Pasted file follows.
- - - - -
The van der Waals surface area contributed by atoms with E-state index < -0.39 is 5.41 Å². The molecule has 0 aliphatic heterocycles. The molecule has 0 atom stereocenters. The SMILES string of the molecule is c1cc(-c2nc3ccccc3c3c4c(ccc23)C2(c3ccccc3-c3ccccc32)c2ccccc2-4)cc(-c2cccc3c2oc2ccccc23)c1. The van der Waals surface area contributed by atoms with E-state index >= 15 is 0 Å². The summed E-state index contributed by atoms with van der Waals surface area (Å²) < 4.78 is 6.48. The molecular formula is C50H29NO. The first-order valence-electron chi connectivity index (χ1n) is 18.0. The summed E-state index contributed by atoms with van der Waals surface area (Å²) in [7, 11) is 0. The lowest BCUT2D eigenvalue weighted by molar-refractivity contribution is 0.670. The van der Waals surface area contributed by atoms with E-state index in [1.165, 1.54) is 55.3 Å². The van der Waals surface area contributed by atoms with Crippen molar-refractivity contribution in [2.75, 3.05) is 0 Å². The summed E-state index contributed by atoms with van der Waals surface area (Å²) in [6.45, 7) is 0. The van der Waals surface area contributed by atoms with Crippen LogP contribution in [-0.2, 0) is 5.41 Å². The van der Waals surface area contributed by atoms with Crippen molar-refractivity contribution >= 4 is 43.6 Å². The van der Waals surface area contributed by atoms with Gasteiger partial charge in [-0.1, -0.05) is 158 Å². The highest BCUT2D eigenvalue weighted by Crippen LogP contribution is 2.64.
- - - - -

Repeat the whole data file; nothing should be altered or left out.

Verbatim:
The van der Waals surface area contributed by atoms with E-state index < -0.39 is 5.41 Å². The molecule has 0 aliphatic heterocycles. The molecule has 0 atom stereocenters. The SMILES string of the molecule is c1cc(-c2nc3ccccc3c3c4c(ccc23)C2(c3ccccc3-c3ccccc32)c2ccccc2-4)cc(-c2cccc3c2oc2ccccc23)c1. The van der Waals surface area contributed by atoms with E-state index >= 15 is 0 Å². The summed E-state index contributed by atoms with van der Waals surface area (Å²) < 4.78 is 6.48. The molecular formula is C50H29NO. The first-order valence-electron chi connectivity index (χ1n) is 18.0. The summed E-state index contributed by atoms with van der Waals surface area (Å²) in [7, 11) is 0. The lowest BCUT2D eigenvalue weighted by molar-refractivity contribution is 0.670. The van der Waals surface area contributed by atoms with E-state index in [1.165, 1.54) is 55.3 Å². The van der Waals surface area contributed by atoms with Crippen molar-refractivity contribution in [2.75, 3.05) is 0 Å². The summed E-state index contributed by atoms with van der Waals surface area (Å²) in [6.45, 7) is 0. The van der Waals surface area contributed by atoms with Crippen LogP contribution in [-0.2, 0) is 5.41 Å². The van der Waals surface area contributed by atoms with Crippen molar-refractivity contribution >= 4 is 43.6 Å². The van der Waals surface area contributed by atoms with Gasteiger partial charge in [-0.1, -0.05) is 158 Å². The highest BCUT2D eigenvalue weighted by Crippen LogP contribution is 2.64.